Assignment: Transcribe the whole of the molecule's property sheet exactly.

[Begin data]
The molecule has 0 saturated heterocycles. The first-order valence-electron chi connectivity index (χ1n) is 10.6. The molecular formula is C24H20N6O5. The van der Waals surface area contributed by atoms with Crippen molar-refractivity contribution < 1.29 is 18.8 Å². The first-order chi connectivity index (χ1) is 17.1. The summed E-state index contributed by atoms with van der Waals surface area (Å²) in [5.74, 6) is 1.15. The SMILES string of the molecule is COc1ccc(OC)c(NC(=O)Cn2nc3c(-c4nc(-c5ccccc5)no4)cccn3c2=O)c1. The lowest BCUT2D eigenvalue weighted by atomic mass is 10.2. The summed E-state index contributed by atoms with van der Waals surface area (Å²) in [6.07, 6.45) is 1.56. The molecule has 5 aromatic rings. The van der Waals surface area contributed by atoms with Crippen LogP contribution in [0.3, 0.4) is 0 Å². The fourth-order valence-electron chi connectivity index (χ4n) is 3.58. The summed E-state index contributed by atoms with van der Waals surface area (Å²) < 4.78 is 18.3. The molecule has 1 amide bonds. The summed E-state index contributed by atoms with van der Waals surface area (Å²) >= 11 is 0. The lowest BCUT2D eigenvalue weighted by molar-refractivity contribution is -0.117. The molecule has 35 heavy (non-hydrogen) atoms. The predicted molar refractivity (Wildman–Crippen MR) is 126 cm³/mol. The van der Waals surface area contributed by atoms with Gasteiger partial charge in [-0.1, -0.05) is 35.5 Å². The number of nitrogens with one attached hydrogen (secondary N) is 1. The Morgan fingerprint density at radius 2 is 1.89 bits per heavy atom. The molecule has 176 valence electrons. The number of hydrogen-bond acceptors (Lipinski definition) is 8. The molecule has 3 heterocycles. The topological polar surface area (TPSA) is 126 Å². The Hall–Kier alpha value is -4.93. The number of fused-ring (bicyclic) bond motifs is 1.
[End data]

The molecule has 0 saturated heterocycles. The first-order valence-electron chi connectivity index (χ1n) is 10.6. The molecular formula is C24H20N6O5. The van der Waals surface area contributed by atoms with Crippen molar-refractivity contribution < 1.29 is 18.8 Å². The first-order chi connectivity index (χ1) is 17.1. The summed E-state index contributed by atoms with van der Waals surface area (Å²) in [5.74, 6) is 1.15. The SMILES string of the molecule is COc1ccc(OC)c(NC(=O)Cn2nc3c(-c4nc(-c5ccccc5)no4)cccn3c2=O)c1. The lowest BCUT2D eigenvalue weighted by atomic mass is 10.2. The summed E-state index contributed by atoms with van der Waals surface area (Å²) in [6.07, 6.45) is 1.56. The molecule has 5 aromatic rings. The van der Waals surface area contributed by atoms with Crippen LogP contribution in [0.3, 0.4) is 0 Å². The fourth-order valence-electron chi connectivity index (χ4n) is 3.58. The summed E-state index contributed by atoms with van der Waals surface area (Å²) < 4.78 is 18.3. The molecule has 1 amide bonds. The summed E-state index contributed by atoms with van der Waals surface area (Å²) >= 11 is 0. The lowest BCUT2D eigenvalue weighted by molar-refractivity contribution is -0.117. The molecule has 35 heavy (non-hydrogen) atoms. The predicted molar refractivity (Wildman–Crippen MR) is 126 cm³/mol. The van der Waals surface area contributed by atoms with Gasteiger partial charge in [-0.1, -0.05) is 35.5 Å². The number of nitrogens with one attached hydrogen (secondary N) is 1. The Morgan fingerprint density at radius 2 is 1.89 bits per heavy atom. The molecule has 176 valence electrons. The number of hydrogen-bond acceptors (Lipinski definition) is 8. The molecule has 3 heterocycles. The topological polar surface area (TPSA) is 126 Å². The Hall–Kier alpha value is -4.93. The number of fused-ring (bicyclic) bond motifs is 1.